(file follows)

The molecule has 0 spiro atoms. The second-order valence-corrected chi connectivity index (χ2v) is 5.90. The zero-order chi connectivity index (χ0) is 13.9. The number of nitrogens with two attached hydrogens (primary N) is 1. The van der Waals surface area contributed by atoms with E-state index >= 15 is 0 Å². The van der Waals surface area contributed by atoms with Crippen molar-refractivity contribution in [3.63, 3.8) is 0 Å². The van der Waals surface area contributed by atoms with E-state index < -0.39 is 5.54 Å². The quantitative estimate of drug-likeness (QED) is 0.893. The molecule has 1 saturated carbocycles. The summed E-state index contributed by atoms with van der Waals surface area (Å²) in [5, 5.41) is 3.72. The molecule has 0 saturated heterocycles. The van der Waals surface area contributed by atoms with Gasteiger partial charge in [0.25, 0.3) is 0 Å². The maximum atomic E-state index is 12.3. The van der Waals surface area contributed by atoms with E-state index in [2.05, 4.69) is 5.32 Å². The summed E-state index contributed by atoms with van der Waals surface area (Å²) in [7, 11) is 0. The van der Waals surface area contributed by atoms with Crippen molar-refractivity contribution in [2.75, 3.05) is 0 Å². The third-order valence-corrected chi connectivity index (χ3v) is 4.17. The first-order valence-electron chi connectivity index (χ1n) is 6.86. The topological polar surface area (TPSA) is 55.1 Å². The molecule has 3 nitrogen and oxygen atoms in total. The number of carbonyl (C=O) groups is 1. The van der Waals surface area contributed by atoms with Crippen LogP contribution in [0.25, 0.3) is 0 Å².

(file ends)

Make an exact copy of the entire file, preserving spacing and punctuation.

The molecule has 0 spiro atoms. The second-order valence-corrected chi connectivity index (χ2v) is 5.90. The zero-order chi connectivity index (χ0) is 13.9. The number of nitrogens with two attached hydrogens (primary N) is 1. The van der Waals surface area contributed by atoms with E-state index >= 15 is 0 Å². The van der Waals surface area contributed by atoms with Crippen molar-refractivity contribution in [3.63, 3.8) is 0 Å². The van der Waals surface area contributed by atoms with E-state index < -0.39 is 5.54 Å². The quantitative estimate of drug-likeness (QED) is 0.893. The molecule has 1 saturated carbocycles. The summed E-state index contributed by atoms with van der Waals surface area (Å²) in [5, 5.41) is 3.72. The molecule has 0 saturated heterocycles. The van der Waals surface area contributed by atoms with Gasteiger partial charge in [0.25, 0.3) is 0 Å². The maximum atomic E-state index is 12.3. The van der Waals surface area contributed by atoms with E-state index in [2.05, 4.69) is 5.32 Å². The summed E-state index contributed by atoms with van der Waals surface area (Å²) in [7, 11) is 0. The van der Waals surface area contributed by atoms with Crippen molar-refractivity contribution in [2.75, 3.05) is 0 Å². The third-order valence-corrected chi connectivity index (χ3v) is 4.17. The first-order valence-electron chi connectivity index (χ1n) is 6.86. The topological polar surface area (TPSA) is 55.1 Å². The molecule has 3 nitrogen and oxygen atoms in total. The number of carbonyl (C=O) groups is 1. The van der Waals surface area contributed by atoms with Crippen LogP contribution in [0.25, 0.3) is 0 Å².